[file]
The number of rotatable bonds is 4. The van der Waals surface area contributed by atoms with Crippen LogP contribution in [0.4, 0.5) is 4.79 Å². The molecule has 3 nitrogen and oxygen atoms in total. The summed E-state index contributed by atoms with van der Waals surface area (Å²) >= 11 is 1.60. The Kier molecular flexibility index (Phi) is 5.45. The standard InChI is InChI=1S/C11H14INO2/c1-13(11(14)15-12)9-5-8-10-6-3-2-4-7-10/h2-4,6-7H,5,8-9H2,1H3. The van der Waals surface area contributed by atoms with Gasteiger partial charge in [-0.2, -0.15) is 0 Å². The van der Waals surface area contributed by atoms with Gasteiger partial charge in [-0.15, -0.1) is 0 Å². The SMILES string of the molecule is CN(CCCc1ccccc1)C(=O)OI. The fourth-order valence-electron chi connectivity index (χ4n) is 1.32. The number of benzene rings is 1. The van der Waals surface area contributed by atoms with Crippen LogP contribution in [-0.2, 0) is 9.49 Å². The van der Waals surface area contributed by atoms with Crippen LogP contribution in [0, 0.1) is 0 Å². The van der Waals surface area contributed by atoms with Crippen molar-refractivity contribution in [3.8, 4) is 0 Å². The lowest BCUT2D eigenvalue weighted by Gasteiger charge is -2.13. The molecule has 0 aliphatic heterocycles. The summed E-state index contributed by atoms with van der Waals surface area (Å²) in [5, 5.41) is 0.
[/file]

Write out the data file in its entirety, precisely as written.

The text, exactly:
The number of rotatable bonds is 4. The van der Waals surface area contributed by atoms with Crippen LogP contribution in [0.4, 0.5) is 4.79 Å². The molecule has 3 nitrogen and oxygen atoms in total. The summed E-state index contributed by atoms with van der Waals surface area (Å²) >= 11 is 1.60. The Kier molecular flexibility index (Phi) is 5.45. The standard InChI is InChI=1S/C11H14INO2/c1-13(11(14)15-12)9-5-8-10-6-3-2-4-7-10/h2-4,6-7H,5,8-9H2,1H3. The van der Waals surface area contributed by atoms with Gasteiger partial charge in [-0.2, -0.15) is 0 Å². The van der Waals surface area contributed by atoms with Gasteiger partial charge in [-0.15, -0.1) is 0 Å². The SMILES string of the molecule is CN(CCCc1ccccc1)C(=O)OI. The fourth-order valence-electron chi connectivity index (χ4n) is 1.32. The number of benzene rings is 1. The van der Waals surface area contributed by atoms with Crippen LogP contribution in [-0.2, 0) is 9.49 Å². The van der Waals surface area contributed by atoms with Crippen LogP contribution in [0, 0.1) is 0 Å². The van der Waals surface area contributed by atoms with Crippen molar-refractivity contribution in [3.8, 4) is 0 Å². The lowest BCUT2D eigenvalue weighted by Gasteiger charge is -2.13. The molecule has 0 aliphatic heterocycles. The summed E-state index contributed by atoms with van der Waals surface area (Å²) in [5, 5.41) is 0.